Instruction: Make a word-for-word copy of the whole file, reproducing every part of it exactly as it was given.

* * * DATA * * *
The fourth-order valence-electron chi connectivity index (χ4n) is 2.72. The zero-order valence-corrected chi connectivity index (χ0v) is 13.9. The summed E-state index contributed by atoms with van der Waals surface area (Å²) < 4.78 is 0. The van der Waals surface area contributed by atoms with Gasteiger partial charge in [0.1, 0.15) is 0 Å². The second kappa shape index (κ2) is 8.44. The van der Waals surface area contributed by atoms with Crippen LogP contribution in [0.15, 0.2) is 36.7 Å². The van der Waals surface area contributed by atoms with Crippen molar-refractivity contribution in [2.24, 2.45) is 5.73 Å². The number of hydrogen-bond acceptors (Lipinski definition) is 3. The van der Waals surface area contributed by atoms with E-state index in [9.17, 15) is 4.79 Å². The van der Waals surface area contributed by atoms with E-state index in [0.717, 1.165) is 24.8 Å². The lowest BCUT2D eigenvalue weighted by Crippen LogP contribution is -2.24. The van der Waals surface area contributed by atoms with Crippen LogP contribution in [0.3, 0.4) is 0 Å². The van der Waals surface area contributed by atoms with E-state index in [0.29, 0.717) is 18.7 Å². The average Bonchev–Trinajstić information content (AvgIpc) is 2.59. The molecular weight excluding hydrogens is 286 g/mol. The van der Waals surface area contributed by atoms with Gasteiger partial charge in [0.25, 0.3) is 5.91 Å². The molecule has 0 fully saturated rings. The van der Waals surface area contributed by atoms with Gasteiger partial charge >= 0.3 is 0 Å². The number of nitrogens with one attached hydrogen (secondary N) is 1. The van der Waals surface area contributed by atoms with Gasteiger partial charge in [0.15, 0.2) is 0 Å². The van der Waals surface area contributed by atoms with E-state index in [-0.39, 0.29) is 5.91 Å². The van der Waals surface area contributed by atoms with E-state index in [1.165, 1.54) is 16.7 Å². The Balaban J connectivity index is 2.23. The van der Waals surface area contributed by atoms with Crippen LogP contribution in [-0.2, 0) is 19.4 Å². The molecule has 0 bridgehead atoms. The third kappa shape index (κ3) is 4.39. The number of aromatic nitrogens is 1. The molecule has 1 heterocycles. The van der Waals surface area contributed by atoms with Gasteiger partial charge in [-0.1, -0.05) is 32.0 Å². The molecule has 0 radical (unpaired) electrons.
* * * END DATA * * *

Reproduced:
The fourth-order valence-electron chi connectivity index (χ4n) is 2.72. The zero-order valence-corrected chi connectivity index (χ0v) is 13.9. The summed E-state index contributed by atoms with van der Waals surface area (Å²) < 4.78 is 0. The van der Waals surface area contributed by atoms with Gasteiger partial charge in [0.1, 0.15) is 0 Å². The second kappa shape index (κ2) is 8.44. The van der Waals surface area contributed by atoms with Crippen LogP contribution in [0.15, 0.2) is 36.7 Å². The van der Waals surface area contributed by atoms with Crippen molar-refractivity contribution in [2.24, 2.45) is 5.73 Å². The number of hydrogen-bond acceptors (Lipinski definition) is 3. The van der Waals surface area contributed by atoms with E-state index in [9.17, 15) is 4.79 Å². The van der Waals surface area contributed by atoms with E-state index in [0.717, 1.165) is 24.8 Å². The lowest BCUT2D eigenvalue weighted by Crippen LogP contribution is -2.24. The van der Waals surface area contributed by atoms with Crippen LogP contribution in [0.3, 0.4) is 0 Å². The van der Waals surface area contributed by atoms with E-state index in [0.29, 0.717) is 18.7 Å². The average Bonchev–Trinajstić information content (AvgIpc) is 2.59. The molecular weight excluding hydrogens is 286 g/mol. The van der Waals surface area contributed by atoms with Gasteiger partial charge in [0.25, 0.3) is 5.91 Å². The molecule has 0 fully saturated rings. The van der Waals surface area contributed by atoms with Gasteiger partial charge >= 0.3 is 0 Å². The number of nitrogens with one attached hydrogen (secondary N) is 1. The van der Waals surface area contributed by atoms with Gasteiger partial charge in [0.15, 0.2) is 0 Å². The van der Waals surface area contributed by atoms with E-state index in [-0.39, 0.29) is 5.91 Å². The van der Waals surface area contributed by atoms with E-state index in [1.165, 1.54) is 16.7 Å². The Balaban J connectivity index is 2.23. The van der Waals surface area contributed by atoms with Crippen LogP contribution in [-0.2, 0) is 19.4 Å². The molecule has 0 bridgehead atoms. The third kappa shape index (κ3) is 4.39. The number of aromatic nitrogens is 1. The molecule has 1 heterocycles. The van der Waals surface area contributed by atoms with Gasteiger partial charge in [-0.1, -0.05) is 32.0 Å². The molecule has 0 radical (unpaired) electrons.